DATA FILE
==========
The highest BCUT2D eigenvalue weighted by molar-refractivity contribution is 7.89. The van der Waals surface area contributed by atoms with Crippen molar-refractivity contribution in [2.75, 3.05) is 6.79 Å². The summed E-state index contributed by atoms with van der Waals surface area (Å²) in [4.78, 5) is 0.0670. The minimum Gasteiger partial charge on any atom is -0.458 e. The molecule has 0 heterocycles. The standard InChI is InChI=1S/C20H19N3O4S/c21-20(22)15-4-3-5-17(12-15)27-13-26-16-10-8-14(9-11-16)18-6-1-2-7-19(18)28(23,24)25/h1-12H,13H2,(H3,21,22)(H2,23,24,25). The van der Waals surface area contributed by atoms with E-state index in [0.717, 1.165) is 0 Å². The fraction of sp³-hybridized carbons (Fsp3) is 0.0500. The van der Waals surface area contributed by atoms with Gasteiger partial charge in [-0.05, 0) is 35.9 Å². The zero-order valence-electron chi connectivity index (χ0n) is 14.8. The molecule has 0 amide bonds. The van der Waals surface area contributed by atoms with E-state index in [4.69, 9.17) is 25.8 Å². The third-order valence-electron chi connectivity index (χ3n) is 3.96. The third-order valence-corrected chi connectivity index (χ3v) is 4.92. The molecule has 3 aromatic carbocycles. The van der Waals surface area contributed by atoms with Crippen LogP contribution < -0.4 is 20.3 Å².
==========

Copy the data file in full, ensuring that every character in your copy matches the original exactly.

The highest BCUT2D eigenvalue weighted by molar-refractivity contribution is 7.89. The van der Waals surface area contributed by atoms with Crippen molar-refractivity contribution in [2.75, 3.05) is 6.79 Å². The summed E-state index contributed by atoms with van der Waals surface area (Å²) in [4.78, 5) is 0.0670. The minimum Gasteiger partial charge on any atom is -0.458 e. The molecule has 0 heterocycles. The standard InChI is InChI=1S/C20H19N3O4S/c21-20(22)15-4-3-5-17(12-15)27-13-26-16-10-8-14(9-11-16)18-6-1-2-7-19(18)28(23,24)25/h1-12H,13H2,(H3,21,22)(H2,23,24,25). The van der Waals surface area contributed by atoms with E-state index in [0.717, 1.165) is 0 Å². The fraction of sp³-hybridized carbons (Fsp3) is 0.0500. The van der Waals surface area contributed by atoms with Gasteiger partial charge in [-0.05, 0) is 35.9 Å². The zero-order valence-electron chi connectivity index (χ0n) is 14.8. The molecule has 0 amide bonds. The van der Waals surface area contributed by atoms with E-state index in [4.69, 9.17) is 25.8 Å². The third-order valence-electron chi connectivity index (χ3n) is 3.96. The third-order valence-corrected chi connectivity index (χ3v) is 4.92. The molecule has 3 aromatic carbocycles. The van der Waals surface area contributed by atoms with Crippen LogP contribution < -0.4 is 20.3 Å².